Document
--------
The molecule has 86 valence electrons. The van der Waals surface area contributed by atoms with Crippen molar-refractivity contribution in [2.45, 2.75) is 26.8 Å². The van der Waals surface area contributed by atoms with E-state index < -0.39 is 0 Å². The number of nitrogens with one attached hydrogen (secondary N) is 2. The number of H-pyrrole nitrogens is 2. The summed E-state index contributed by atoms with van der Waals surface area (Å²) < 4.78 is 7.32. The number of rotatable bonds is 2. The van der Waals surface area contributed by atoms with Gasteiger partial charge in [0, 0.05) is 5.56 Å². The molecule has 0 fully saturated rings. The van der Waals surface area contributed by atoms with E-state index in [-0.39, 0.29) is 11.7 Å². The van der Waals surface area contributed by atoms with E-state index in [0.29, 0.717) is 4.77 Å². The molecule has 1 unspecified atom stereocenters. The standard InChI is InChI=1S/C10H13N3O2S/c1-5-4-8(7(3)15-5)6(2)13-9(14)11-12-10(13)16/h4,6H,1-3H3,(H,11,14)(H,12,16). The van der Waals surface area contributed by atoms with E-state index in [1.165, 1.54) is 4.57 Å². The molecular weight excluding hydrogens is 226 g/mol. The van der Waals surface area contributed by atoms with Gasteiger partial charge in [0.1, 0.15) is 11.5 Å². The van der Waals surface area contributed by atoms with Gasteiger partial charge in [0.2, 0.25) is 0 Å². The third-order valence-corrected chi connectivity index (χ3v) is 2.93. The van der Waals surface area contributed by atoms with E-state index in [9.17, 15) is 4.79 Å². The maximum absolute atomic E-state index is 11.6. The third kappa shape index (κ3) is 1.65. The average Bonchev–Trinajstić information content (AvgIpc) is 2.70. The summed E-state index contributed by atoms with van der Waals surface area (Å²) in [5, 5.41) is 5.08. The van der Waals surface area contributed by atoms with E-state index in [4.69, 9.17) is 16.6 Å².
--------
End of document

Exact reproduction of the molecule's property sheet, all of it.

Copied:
The molecule has 86 valence electrons. The van der Waals surface area contributed by atoms with Crippen molar-refractivity contribution in [2.45, 2.75) is 26.8 Å². The van der Waals surface area contributed by atoms with E-state index < -0.39 is 0 Å². The number of nitrogens with one attached hydrogen (secondary N) is 2. The number of H-pyrrole nitrogens is 2. The summed E-state index contributed by atoms with van der Waals surface area (Å²) < 4.78 is 7.32. The number of rotatable bonds is 2. The van der Waals surface area contributed by atoms with Gasteiger partial charge in [0, 0.05) is 5.56 Å². The molecule has 0 fully saturated rings. The van der Waals surface area contributed by atoms with E-state index in [-0.39, 0.29) is 11.7 Å². The van der Waals surface area contributed by atoms with E-state index in [0.29, 0.717) is 4.77 Å². The molecule has 1 unspecified atom stereocenters. The standard InChI is InChI=1S/C10H13N3O2S/c1-5-4-8(7(3)15-5)6(2)13-9(14)11-12-10(13)16/h4,6H,1-3H3,(H,11,14)(H,12,16). The van der Waals surface area contributed by atoms with E-state index in [1.165, 1.54) is 4.57 Å². The molecular weight excluding hydrogens is 226 g/mol. The van der Waals surface area contributed by atoms with Gasteiger partial charge in [0.1, 0.15) is 11.5 Å². The van der Waals surface area contributed by atoms with Gasteiger partial charge in [0.2, 0.25) is 0 Å². The third-order valence-corrected chi connectivity index (χ3v) is 2.93. The van der Waals surface area contributed by atoms with E-state index in [9.17, 15) is 4.79 Å². The maximum absolute atomic E-state index is 11.6. The third kappa shape index (κ3) is 1.65. The average Bonchev–Trinajstić information content (AvgIpc) is 2.70. The summed E-state index contributed by atoms with van der Waals surface area (Å²) in [5, 5.41) is 5.08. The van der Waals surface area contributed by atoms with E-state index in [4.69, 9.17) is 16.6 Å².